Contrary to what you seem to believe, this is not against 'open source'. While no-one would want to endorse communism we have to, grudgingly, accept that for a limited amount of uses this 'open source' might be an option for people unable to purchase quality software from a reputed vendor. For these corner cases, there will be appropriate exceptions made to allow you to run certain applications (at your own risk and by forfeiting your warranty) deemed acceptable by the proprietors of your system but only as far as said 'open source' applications do not infringe on rights holders intellectual property or can be used to infringe on valuable intellectual property.

The good people of Microsoft will set up a certification program for manufacturers of 'open source' software ensuring the users the best possible experience and respecting existing and future intellectual property. Remember: god kills a kitten every time someone steals from a rights holder!
 
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slamOffline
Post subject: RE: Re: RE: Windows 8 locking out GNU/Linux ?  PostPosted: 22.10.2011, 15:00
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Did I miss the "irony" sign here?
Greetings,
Chris

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diblOffline
Post subject: Re: RE: Windows 8 locking out GNU/Linux ?  PostPosted: 22.10.2011, 19:01



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      CaesarTjalbo wrote:
god kills a kitten every time someone steals from a rights holder!


Yikes!

Well, I wonder what gets killed every time one of these patent trolls launches a lawsuit?
 
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CaesarTjalboOffline
Post subject: Re: RE: Re: RE: Windows 8 locking out GNU/Linux ?  PostPosted: 22.10.2011, 21:54



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      slam wrote:
Did I miss the "irony" sign here?
I guess it's hard to distinguish between sarcasm and reality given the arguments brought to the table by the content industry.

What I meant to say was that imho 'Secure Boot' is primarily a tool for content protection, like WGA and HDCP. If it also happens to lock out an 'alternative operating system' then that's no more than a bonus, just like additional security for the end-user.

I foresee that you may be able to run the next version(s) of Windows on an 'unsecured' PC but then without access to HD content and online gaming, for example. It's the next step in the development from owner to licensee; you may think you bought a PC but you merely obtained the right to use it and you might lose that right anytime. In a couple of years you'll have to sign the EULA in the hardware store, not just when you install the software.
 
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CaesarTjalboOffline
Post subject: Re: RE: Windows 8 locking out GNU/Linux ?  PostPosted: 22.10.2011, 22:28



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      dibl wrote:
Well, I wonder what gets killed every time one of these patent trolls launches a lawsuit?
There is a rational, sane case for patents. No need to use words like 'innovation' but simply saying "we'll grant a person a temporary monopoly on the use of a good idea in exchange for public disclosure of it". You may like that concept or not but it does have a certain fairness to it, especially when someone invested a lot of time, money and effort into bringing an idea to reality. Or, it would be unfair if the competition can use that idea to make a profit without going through the trouble of inventing.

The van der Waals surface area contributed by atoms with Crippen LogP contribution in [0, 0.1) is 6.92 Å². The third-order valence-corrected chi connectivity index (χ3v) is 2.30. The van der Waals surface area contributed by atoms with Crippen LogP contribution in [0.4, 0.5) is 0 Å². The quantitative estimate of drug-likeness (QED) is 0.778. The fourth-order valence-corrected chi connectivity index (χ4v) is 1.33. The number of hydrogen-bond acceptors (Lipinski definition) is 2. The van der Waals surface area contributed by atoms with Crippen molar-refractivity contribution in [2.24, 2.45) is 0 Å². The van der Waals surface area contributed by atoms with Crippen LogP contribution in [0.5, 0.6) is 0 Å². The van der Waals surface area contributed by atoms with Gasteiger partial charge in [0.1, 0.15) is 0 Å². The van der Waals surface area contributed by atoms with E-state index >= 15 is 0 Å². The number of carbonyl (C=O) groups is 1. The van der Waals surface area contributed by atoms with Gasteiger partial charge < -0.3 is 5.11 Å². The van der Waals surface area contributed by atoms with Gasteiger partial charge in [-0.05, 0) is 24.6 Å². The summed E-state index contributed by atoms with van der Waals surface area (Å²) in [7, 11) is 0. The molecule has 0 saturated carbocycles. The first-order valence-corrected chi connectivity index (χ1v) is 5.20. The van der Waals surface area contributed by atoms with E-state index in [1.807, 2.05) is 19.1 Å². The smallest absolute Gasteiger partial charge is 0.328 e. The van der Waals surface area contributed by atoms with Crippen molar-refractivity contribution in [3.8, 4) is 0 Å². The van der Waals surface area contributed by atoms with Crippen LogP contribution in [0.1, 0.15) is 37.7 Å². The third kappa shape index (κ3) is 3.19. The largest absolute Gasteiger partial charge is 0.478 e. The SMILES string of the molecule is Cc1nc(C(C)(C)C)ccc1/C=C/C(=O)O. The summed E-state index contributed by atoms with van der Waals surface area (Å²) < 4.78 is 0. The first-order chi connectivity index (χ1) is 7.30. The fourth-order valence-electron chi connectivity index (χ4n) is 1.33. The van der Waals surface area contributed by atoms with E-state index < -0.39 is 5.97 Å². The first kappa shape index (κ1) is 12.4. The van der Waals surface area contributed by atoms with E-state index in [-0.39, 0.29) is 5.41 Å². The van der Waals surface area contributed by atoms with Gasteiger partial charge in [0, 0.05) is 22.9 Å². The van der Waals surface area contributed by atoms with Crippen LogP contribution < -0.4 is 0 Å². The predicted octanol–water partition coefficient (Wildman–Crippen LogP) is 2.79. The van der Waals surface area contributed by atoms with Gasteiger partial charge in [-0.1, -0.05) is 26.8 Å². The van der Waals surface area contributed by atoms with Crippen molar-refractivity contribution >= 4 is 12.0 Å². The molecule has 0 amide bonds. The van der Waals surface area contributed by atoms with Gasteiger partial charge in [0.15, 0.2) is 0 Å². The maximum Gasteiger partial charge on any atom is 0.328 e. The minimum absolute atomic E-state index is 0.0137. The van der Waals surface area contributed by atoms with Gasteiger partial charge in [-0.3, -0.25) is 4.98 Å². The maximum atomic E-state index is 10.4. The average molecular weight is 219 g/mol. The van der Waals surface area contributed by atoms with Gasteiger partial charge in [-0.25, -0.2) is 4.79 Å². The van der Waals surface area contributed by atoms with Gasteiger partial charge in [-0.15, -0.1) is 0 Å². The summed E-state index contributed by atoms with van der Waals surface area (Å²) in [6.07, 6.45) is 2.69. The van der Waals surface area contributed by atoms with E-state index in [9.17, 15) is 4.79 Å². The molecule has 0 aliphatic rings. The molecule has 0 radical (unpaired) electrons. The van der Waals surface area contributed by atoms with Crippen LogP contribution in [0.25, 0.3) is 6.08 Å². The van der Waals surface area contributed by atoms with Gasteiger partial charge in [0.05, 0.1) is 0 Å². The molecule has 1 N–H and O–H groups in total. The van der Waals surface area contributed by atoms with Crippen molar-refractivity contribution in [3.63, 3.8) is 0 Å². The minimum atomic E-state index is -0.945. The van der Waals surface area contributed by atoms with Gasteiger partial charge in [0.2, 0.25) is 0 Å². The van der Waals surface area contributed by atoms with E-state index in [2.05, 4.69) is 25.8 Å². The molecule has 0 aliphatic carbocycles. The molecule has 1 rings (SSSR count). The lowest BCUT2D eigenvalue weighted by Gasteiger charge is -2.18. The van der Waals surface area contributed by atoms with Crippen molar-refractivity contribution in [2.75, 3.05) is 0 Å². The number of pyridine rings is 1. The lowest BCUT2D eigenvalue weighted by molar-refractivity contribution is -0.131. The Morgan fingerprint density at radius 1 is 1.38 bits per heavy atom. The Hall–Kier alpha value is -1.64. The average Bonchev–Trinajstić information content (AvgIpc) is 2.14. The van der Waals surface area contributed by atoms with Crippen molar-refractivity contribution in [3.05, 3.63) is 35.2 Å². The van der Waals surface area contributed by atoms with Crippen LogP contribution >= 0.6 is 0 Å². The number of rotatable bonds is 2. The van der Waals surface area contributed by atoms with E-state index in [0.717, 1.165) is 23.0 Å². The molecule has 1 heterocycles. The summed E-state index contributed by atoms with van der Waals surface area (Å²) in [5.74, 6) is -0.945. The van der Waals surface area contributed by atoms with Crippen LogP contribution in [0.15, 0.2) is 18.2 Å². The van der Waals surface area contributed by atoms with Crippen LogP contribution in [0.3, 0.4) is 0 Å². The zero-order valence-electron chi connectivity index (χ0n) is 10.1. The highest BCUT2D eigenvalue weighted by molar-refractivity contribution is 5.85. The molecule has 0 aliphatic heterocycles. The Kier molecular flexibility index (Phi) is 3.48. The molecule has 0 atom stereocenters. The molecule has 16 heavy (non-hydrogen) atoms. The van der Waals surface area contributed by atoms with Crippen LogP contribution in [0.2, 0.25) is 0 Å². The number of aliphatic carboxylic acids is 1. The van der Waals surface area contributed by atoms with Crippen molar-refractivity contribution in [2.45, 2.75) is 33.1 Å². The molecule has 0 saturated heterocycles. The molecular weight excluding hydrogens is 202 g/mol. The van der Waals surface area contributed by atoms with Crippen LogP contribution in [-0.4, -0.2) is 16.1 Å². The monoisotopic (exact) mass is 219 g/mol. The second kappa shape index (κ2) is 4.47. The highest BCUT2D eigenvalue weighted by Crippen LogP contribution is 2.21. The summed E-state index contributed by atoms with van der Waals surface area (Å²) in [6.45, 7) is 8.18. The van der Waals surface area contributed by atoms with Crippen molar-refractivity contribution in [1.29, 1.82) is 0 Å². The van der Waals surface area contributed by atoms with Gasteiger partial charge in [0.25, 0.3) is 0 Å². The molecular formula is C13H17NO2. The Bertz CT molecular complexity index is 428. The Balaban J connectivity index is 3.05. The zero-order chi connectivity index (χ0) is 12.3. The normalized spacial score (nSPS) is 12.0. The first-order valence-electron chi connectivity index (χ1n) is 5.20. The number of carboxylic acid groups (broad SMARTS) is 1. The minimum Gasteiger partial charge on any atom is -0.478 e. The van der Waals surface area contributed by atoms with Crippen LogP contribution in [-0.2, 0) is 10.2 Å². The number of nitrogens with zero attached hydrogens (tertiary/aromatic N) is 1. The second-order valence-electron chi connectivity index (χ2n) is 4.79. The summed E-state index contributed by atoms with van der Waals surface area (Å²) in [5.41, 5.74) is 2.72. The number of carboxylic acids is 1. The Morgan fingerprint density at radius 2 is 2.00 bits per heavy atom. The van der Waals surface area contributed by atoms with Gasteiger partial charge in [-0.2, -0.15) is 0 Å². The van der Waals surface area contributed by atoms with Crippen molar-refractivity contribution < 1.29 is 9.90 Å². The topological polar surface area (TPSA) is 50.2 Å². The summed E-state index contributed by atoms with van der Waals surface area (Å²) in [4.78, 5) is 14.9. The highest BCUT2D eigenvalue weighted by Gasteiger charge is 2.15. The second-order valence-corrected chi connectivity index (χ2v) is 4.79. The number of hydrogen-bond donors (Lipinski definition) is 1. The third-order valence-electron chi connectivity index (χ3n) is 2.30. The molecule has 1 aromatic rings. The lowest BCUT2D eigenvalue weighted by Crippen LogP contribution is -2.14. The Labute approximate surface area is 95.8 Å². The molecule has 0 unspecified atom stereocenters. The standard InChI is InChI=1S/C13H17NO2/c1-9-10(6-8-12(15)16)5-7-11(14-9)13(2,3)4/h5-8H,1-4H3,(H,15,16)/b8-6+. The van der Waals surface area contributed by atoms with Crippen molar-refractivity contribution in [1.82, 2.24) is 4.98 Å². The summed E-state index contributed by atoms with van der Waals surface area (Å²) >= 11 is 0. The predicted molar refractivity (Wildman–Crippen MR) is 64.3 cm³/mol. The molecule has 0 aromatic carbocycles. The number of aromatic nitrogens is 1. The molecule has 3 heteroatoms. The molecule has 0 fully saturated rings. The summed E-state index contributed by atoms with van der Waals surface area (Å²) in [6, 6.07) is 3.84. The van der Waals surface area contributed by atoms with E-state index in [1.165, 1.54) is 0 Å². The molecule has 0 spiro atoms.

In the early days, it was meant to protect the inventor. Capitalism meant that very few owners of production facilities were extra-ordinary powerful compared to individuals with no means of production and a patent worked to protect the idea against the money, for the benefit of both sides.

Things have changed. It's rare anyone invents an entire machine. Most good ideas are small improvements and are worth only in aggregations of many inventions. It's common to see the final properties of something realized in software more than in hardware. There are new fields of development which don't map so easily on the blueprint of industrial development, like genetic research or software, but which may also be a candidate for similar protection. Patents are now used as barriers for entry into a market or as tools for existing entities to siphon off the profits of successful arrivals. The individual inventor can't realistically afford to patent his invention and defend it against infringement.

Those are powerful disadvantages, in fact they're excellent arguments to say that the system of patents is so fundamentally broken, it needs to be ended. But at the moment it's what we have.

When you accept the notion of patents as potentially useful (or simply accept they're reality now), you have to allow for a certain flexibility. Not every patent holder is equally capable of doing something with a patent in terms of manufacturing. In come the licenses to grant another the right to do something with a patent. So far so good.

The next step in intellectual property are patent pools. In stead of having a manufacturer deal with a great many individual patent holders, you set up a one-stop-shop to cover all or the most of the intellectual property in a given field. MPEG-LA is a good example. It sucks a little but if you were to obtain licenses, it's quite convenient and such a pool would also free the patent holders from administrating their patents, giving them time to invent more useful stuff. Not so terrible.

One step further is the possibility to sell a patent. "I sell you the right to license other people to use my patent." Weird? Not so, maybe I've good ideas but no interest in milking them for the next decades and I'm happy to get a lump sum from a company specialized in looking after patents. Philosophically, the idea of 'intellectual property' is nonsense (you can't really own an idea) but in legal terms these rights are worth money and there's no reason not to treat them as any other property.

We call such a company a 'patent troll'. It feels they're gaming the system in an unfair way but when you think about it, it's a completely logical and sensible construction. Who cares if they're not the ones who did the invention or if they're not actually using the patents for manufacture. The rights exist, be it with an inventor, a competing firm or a 'patent troll'; it doesn't really change the system.